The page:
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Storytelling by Design (scenarios talk at Confab 2011)

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It can be hard to build relationships with users when you think first about the message you want to convey or the transaction you want to enable, because a great relationship isn't about the story you want to tell--it's about the story your users want to experience. Kim Goodwin will show you how storytelling can help your team resist an analytical, me-first mindset by getting inside users' heads.

Storytelling by Design (scenarios talk at Confab 2011)

  1. 1. Storytelling By Design Kim Goodwin - @kimgoodwinDesigning With Scenarios © 2010 Kim Goodwin t: @kimgoodwin e: kimgoodwin@me.com 1
  2. 2. Who am I?Storytelling By Design © 2011 Kim Goodwin
  3. 3. HUH? I’M NO CONTENT EXPERT!Storytelling By Design © 2011 Kim Goodwin
  4. 4. We have some shared challenges!Storytelling By Design © 2011 Kim Goodwin
  5. 5. And divergent ideas about who users are...Storytelling By Design © 2011 Kim Goodwin
  6. 6. You willserviceus...Storytelling By Design © 2011 Kim Goodwin
  7. 7. Storytelling By Design © 2011 Kim Goodwin
  8. 8. “Before you make a movie, you have to have a script, and before you have a script, you have to have a story.”  - Arthur C. ClarkeStorytelling By Design © 2011 Kim Goodwin 8
  9. 9. Stories fit the sequential nature of interactionDesigning With Scenarios © 2010 Kim Goodwin 9
  10. 10. Stories are a natural creation toolStorytelling By Design © 2011 Kim Goodwin
  11. 11. Stories are a natural communication toolStorytelling By Design © 2011 Kim Goodwin
  12. 12. SCENARIO n. A plausible story about a persona using the future product or service in a specific situation.Storytelling By Design © 2011 Kim Goodwin 12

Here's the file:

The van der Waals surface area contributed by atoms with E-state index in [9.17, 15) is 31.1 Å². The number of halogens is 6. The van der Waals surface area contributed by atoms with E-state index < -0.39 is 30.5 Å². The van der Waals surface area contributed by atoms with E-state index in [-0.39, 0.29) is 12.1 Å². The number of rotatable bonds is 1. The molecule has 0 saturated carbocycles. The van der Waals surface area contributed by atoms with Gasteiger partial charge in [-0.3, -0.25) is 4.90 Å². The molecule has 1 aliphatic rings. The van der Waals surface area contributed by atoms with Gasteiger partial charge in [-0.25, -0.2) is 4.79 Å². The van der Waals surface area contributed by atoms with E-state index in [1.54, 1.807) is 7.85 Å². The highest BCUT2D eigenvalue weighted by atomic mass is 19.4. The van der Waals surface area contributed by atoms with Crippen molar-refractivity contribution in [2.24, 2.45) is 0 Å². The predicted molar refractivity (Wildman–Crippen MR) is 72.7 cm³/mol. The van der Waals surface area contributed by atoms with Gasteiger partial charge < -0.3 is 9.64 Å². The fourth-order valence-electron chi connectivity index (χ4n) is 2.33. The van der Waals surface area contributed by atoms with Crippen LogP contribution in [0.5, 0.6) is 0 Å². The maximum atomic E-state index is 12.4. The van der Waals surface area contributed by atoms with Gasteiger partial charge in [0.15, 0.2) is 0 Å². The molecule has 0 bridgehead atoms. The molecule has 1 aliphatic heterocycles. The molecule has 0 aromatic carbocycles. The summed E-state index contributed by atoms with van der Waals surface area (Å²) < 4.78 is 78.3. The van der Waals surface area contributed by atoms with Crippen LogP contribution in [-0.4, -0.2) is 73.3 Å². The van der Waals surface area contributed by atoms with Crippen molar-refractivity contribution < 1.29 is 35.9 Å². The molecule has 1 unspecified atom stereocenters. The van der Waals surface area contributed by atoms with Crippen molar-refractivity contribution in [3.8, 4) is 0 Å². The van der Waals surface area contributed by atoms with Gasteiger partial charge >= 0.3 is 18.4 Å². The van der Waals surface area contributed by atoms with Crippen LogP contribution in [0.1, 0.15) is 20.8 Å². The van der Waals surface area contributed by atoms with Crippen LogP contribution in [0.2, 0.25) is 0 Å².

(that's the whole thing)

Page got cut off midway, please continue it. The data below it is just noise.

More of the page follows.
13. 13. Scenarios have all the key story elements*1. Character2. Conflict3. Plot4. Resolution*Unlike use cases & agile user stories Storytelling By Design © 2011 Kim Goodwin
  14. 14. 1. Not roles — characters with skills, needs, goals Storytelling By Design © 2011 Kim Goodwin
  15. 15. Our characters are personas Derived from behavior patterns in field research Described as specific people Always few, but more than one Varied characters make our solution more flexibleStorytelling By Design © 2011 Kim Goodwin
  16. 16. Carla, a MINI driver Paid off her Honda Civic Saw “Italian Job” Loved MINI site Found rational reasons Played with car config Went to dealer Not in stock; grrr! Limited info on dealer sites frustratingStorytelling By Design © 2011 Kim Goodwin 16
  17. 17. Carlaʼs goals Drive a car that’s “her” Feel smart & rational Get it now Be taken care of after she buysStorytelling By Design © 2011 Kim Goodwin 17
  18. 18. 2. Conflict: Realistic situations to resolveStorytelling By Design © 2011 Kim Goodwin
  19. 19. The cat sat on the mat.Storytelling By Design © 2011 Kim Goodwin
  20. 20. The cat sat on the mat. dog’ s ^ Inspired by a quote from John le CarreStorytelling By Design © 2011 Kim Goodwin
  21. 21. Example for air travel: Andrea Pro photographer Carries on expensive gear Delays & small planes likely Cost or schedule is primaryStorytelling By Design © 2011 Kim Goodwin 20
  22. 22. Andreaʼs goals Arrive with gear intact Be comfortable & entertained Anticipate issues with space, security, etc.Storytelling By Design © 2011 Kim Goodwin 21